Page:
Out back, it’s the same story, this time with dummy axles in 5 x 130mm, 12 x 135mm, 12 x 142mm, 12 x 150mm, and 12 x 157mm (DH or Super Boost). The axles slot through one of three vertical positions, and you install the thru axle through them and tighten it down like you would a hub. One nice feature is the fact that the stand provides something for the derailleur to rest against. This way, if it gets hit from the side, it won’t bend the hanger, and you can leave the derailleur mounted in place. I was a little nervous to leave the derailleur on as I always remove it, but not having to do so saved a lot of time and effort. And it arrived at both ends of the journey with a straight hanger.

Packing Tips for Protecting Your Bike

You will notice the bike above does not have a chain. Removing it is way easier than wrapping the chainstay to prevent damage from a flailing loose chain. Yes, SRAM says that their Power Lock chain connectors are not reusable. They may have a point, but I’ve also taken this one apart a few times now without issue. Do so at your own risk though, and make sure you bring a spare just in case. EVOC does sell chain covers if you choose to leave the chain on and they state it has a separation flap between the chainstay and the chain to keep things protected.

You’ll also notice the extra bits of foam wrapped around many of the tubes (especially important for the suspension stanchions). As far as I’m concerned, you can never be too careful when flying with a multi-thousand dollar bicycle. You can pick up packs of this Frost King pipe insulation from your local home improvement store in different sizes for less than $2. It’s pre-slit, so all you have to do is cut it to length, and slap it on. Then when you’re done with your trip, just throw the pieces back in the bag to use them again the next time. To make it even easier on yourself, use a Sharpie to label them for where they go on the bike. I used some 3/8″ insulation I already had around the house which worked pretty well for the smaller tubes, and stayed in place around the 34mm fork stanchions without the need for tape. Around the larger tubes like the downtube, either foam for larger pipes or masking tape is needed to make it stay in place.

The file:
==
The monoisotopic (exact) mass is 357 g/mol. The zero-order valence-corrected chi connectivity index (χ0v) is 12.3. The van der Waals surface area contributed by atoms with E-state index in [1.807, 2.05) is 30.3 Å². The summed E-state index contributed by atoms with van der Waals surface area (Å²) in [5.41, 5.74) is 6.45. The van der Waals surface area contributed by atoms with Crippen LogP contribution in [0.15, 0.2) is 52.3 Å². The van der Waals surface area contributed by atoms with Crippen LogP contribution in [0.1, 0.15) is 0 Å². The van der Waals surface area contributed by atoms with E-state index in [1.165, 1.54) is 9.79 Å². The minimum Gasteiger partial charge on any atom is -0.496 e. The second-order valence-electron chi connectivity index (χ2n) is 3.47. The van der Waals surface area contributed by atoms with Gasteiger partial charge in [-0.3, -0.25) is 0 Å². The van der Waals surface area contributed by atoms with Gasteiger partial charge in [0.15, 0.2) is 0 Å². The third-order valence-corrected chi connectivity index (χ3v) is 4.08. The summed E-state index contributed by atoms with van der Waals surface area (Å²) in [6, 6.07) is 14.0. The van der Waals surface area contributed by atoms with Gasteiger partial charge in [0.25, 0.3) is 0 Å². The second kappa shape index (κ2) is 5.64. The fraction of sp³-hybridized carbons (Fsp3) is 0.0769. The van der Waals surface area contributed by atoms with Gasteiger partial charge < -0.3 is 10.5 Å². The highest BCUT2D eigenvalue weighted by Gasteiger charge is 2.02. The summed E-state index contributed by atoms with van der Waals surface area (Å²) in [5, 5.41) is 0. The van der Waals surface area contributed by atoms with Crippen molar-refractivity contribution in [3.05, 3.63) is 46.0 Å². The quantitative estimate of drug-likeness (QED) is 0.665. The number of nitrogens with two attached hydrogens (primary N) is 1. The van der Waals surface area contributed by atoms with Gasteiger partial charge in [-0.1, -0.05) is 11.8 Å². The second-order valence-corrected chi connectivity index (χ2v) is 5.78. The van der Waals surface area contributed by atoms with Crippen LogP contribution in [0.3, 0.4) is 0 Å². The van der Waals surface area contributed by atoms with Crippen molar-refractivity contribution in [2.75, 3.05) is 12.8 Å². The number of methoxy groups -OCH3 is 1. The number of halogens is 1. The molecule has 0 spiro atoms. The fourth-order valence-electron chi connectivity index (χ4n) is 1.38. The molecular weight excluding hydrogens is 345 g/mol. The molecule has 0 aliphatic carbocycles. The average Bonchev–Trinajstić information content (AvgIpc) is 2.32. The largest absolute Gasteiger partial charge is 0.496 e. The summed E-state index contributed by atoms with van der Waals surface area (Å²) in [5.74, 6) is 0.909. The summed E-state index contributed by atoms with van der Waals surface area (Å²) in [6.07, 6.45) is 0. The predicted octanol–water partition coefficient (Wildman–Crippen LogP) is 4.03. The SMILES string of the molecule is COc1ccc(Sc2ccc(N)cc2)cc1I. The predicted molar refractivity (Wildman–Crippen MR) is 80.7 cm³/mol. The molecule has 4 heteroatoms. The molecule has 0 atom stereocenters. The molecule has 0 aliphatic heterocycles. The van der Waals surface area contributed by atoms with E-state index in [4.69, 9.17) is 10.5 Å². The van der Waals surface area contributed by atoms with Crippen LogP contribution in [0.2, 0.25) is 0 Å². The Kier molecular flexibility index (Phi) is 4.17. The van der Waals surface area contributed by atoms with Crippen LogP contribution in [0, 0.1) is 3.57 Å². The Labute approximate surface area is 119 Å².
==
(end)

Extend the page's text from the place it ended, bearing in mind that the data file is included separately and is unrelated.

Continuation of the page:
Bigger wheels pockets allow for bigger tires. Shown here with 29 x 2.35 with plenty of room. While we’re on the subject of safeguarding your bike in the bag, always remove your rotors. Just do it. I was hesitant to leave them on for my first trip with the Bike Travel Bag Pro, but I thought “it has disc rotor protection pockets, I have to try it.” So I did try it, and I ended up with one severely bent rotor by the time my bike arrived in Italy. That wasn’t the only damage (more on that in a minute), but it was damage that was easily avoidable – especially with Centerlock rotors. Bring a tool, remove the rotors and reinstall them at your destination. If your bike didn’t come with them, you’ll also want to go down to your local shop and ask nicely for some plastic hub/axle protectors that companies stick in the wheels for shipping. The EVOC bags have a reinforced plastic plate on the inside of the bag, but…